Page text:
Field report


After my 2-month trip, I wanted to visit my project and the people there again. It was nice to meet the children again. They all still knew me and welcomed me with open arms. At that moment, I realized that I had found a new home on the other side of the world.

September 2021 - December 2021
Kathrin has a little girl in her arms

Kathrin traveled to Colombia with WanderWorld Travel to support our children's aid project on the island of Tierra Bomba for four months. In this report, she talks about her unforgettable time on site, her experiences with the children, her experiences in the project and her free time.


My preparation time

I wanted to take a year off between school and university after graduating from high school. As we had talked a lot about Latin America in Spanish lessons, I was very keen on the idea of going there. Even though it might sound a bit strange at this point, I was relatively spoiled in Germany and could always have everything I wanted. For me, it was therefore time to get to know life from a different perspective in order to change my view of things.

I booked my trip a year in advance. WanderWorld made the preparation time a lot easier, as they took care of flights and insurance, for example. Personally, I prepared myself by reading up on the country and its people. The most exciting part was buying the backpack, because that was the moment when I realized that I would soon be leaving. Nevertheless, I was still a bit scared and very respectful of the trip itself. But that's quite normal when you fly to the other side of the world.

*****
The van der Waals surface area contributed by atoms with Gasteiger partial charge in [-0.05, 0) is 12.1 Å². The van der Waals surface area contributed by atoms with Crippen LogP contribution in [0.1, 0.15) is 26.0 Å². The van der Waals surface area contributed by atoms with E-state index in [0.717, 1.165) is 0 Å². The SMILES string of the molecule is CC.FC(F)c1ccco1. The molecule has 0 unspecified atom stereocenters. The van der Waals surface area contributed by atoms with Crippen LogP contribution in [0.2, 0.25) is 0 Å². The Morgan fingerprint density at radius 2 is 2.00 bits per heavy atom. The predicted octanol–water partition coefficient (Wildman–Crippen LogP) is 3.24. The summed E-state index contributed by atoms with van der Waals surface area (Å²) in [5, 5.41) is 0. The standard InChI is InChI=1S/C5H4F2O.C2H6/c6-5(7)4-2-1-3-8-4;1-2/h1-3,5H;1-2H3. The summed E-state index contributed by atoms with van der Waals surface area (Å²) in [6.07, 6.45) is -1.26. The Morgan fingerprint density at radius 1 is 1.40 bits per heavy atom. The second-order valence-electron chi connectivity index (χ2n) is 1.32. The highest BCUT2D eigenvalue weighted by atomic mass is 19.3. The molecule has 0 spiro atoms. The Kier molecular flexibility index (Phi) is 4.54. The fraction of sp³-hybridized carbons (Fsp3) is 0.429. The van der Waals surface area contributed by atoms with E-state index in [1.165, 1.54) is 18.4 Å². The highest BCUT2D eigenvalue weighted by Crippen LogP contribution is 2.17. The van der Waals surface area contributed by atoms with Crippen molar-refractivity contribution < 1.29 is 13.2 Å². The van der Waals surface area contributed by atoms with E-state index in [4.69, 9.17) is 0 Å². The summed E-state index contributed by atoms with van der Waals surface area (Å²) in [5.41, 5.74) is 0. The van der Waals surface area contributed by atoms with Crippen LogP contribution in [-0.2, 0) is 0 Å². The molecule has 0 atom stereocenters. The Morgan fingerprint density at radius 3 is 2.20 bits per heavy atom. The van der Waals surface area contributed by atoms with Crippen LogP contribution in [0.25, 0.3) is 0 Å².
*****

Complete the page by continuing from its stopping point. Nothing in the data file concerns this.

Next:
The first days

I flew to Colombia on a Friday together with 8 other WanderWorld participants. So I wasn't alone from the start. Nevertheless, I had to fight homesickness, especially on the first day. But I was also very enthusiastic about Cartagena and Colombia. On the introductory day, we were given a guided tour of Cartagena, which was rounded off with a traditional lunch. On Monday, we went to the project in Tierra Bomba with three other volunteers. There we were shown our accommodation and the project. We were also able to meet another volunteer from France there. She explained everything important to us during the first week and we were able to ask her all our questions about the project. I also felt less homesick from day to day and after a week I felt completely at ease.

A day at the Youth Development Project